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Low blood vitamin D levels may be associated with an increased risk of common colds

January 9, 2012

According to a new US study, children who are deficient in vitamin D could halve the number of upper respiratory infections they contract by taking supplements.

In the study, the serum vitamin D concentrations and cases of common colds were analyzed for 247 third- and fourth-graders who drank a daily dose of milk fortified with 300 international units ( IU) of vitamin D or normal milk without additional vitamin D for three months (1). The study results showed that at the beginning of the study, the children had an average vitamin D level of about 7 nanograms per milliliter (ng/ml). Any level below 20 ng/ml is considered a deficiency. At the end of the trial, blood levels of vitamin D in the control group remained the same, while levels in the group who took supplements rose to an average of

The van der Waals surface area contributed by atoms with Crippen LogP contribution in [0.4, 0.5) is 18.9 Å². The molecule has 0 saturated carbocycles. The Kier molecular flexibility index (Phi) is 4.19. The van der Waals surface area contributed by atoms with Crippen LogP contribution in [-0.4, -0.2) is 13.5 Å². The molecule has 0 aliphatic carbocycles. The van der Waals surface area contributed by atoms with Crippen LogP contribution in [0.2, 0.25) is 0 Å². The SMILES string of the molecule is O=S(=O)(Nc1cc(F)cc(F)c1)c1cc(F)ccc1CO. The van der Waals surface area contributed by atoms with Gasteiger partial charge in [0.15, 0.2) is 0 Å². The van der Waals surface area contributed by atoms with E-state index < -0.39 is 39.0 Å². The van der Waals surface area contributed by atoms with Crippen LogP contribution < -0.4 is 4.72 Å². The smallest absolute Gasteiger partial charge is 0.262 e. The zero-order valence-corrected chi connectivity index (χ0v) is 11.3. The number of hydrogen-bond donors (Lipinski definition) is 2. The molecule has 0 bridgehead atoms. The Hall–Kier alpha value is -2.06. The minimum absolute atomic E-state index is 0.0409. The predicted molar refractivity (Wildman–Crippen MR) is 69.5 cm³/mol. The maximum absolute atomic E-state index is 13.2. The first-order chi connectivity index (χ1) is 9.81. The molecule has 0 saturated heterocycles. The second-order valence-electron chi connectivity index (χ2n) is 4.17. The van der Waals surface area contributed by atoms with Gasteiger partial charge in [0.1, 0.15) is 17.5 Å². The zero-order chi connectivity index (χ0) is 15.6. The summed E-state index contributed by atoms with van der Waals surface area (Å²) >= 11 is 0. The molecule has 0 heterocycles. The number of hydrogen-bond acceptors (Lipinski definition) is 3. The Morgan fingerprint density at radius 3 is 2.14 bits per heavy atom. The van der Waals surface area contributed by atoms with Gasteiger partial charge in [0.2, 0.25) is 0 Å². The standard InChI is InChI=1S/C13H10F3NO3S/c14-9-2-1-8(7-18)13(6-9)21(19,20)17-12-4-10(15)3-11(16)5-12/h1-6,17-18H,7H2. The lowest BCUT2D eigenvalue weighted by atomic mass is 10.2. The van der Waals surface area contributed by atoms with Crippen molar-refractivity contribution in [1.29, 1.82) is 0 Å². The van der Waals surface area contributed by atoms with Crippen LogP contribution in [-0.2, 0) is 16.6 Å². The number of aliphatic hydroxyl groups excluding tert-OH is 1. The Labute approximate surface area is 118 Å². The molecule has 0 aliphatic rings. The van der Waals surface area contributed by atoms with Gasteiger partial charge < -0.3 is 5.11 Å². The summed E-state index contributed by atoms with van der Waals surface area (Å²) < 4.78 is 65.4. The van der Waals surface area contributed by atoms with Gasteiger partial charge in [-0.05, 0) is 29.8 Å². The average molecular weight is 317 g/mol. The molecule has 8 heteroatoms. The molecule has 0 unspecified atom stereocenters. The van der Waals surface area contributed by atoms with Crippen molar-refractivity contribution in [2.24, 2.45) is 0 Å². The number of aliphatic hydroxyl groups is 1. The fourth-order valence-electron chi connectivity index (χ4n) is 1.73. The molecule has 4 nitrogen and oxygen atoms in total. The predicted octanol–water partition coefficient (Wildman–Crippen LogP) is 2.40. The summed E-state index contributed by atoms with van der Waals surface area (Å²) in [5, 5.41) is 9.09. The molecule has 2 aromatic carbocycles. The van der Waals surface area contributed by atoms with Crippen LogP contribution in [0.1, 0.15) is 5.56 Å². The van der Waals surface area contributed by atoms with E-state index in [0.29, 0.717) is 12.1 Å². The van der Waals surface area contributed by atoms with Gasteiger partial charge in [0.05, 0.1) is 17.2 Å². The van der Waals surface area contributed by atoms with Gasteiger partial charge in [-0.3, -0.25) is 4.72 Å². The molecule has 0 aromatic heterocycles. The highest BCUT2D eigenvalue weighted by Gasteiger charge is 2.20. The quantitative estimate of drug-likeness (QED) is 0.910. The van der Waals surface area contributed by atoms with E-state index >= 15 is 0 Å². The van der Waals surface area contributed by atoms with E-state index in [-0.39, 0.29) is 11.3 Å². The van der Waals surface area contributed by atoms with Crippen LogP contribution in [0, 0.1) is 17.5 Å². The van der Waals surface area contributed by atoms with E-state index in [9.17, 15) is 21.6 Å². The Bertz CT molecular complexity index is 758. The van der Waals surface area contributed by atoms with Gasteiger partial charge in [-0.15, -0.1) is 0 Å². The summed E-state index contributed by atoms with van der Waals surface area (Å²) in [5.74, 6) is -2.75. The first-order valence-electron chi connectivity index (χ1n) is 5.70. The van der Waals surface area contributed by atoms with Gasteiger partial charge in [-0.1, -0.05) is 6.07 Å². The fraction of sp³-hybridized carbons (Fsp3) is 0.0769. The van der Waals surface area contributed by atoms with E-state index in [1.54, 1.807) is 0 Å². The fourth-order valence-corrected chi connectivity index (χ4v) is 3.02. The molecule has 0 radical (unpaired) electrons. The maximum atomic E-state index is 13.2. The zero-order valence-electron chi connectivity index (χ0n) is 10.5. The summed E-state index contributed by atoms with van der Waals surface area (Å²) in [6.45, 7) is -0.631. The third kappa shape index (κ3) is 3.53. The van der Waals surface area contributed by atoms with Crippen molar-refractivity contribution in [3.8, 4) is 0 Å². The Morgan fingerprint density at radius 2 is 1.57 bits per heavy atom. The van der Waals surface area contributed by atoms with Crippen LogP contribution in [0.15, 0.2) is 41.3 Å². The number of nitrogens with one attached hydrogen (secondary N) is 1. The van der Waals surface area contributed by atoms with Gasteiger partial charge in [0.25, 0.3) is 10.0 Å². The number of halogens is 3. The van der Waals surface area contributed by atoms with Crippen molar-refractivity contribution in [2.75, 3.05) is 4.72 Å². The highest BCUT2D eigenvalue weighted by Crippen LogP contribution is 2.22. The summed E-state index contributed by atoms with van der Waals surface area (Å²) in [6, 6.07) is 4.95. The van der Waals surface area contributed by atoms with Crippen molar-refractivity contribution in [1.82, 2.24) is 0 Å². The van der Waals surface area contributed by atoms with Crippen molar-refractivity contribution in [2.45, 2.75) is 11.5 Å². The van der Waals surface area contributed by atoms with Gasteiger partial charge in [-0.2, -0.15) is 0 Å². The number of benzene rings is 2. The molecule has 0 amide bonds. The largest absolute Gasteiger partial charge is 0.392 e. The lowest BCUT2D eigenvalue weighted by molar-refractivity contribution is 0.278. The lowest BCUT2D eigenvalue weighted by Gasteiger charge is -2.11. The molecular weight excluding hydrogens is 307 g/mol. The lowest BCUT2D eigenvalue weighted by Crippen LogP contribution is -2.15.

19 ng/ml. In addition, the children who took vitamin D supplements had 50% fewer colds.

The researchers commented that they had selected the study participants from the city of Ulaanbaatar in Mongolia, lying at about the same latitude as Maine and Washington in the United States, because the combination of an extremely cold climate and the high latitude restricts the amount of time children play outside in the sun. Government studies (NHANES) have shown that about 20% of US children under the age of 12 have a vitamin D deficiency, rising to 50% in African American children. The researchers worry that we might soon see more and more incidences of vitamin D deficiency, because kids spend a lot of time indoors playing video games and enjoying other indoor pastimes.

References

  1. Camargo C. A. et al. Randomized Trial of Vitamin D Supplementation and Risk of Acute Respiratory Tract Infection in Mongolia. Pediatrics. Published online August 2012.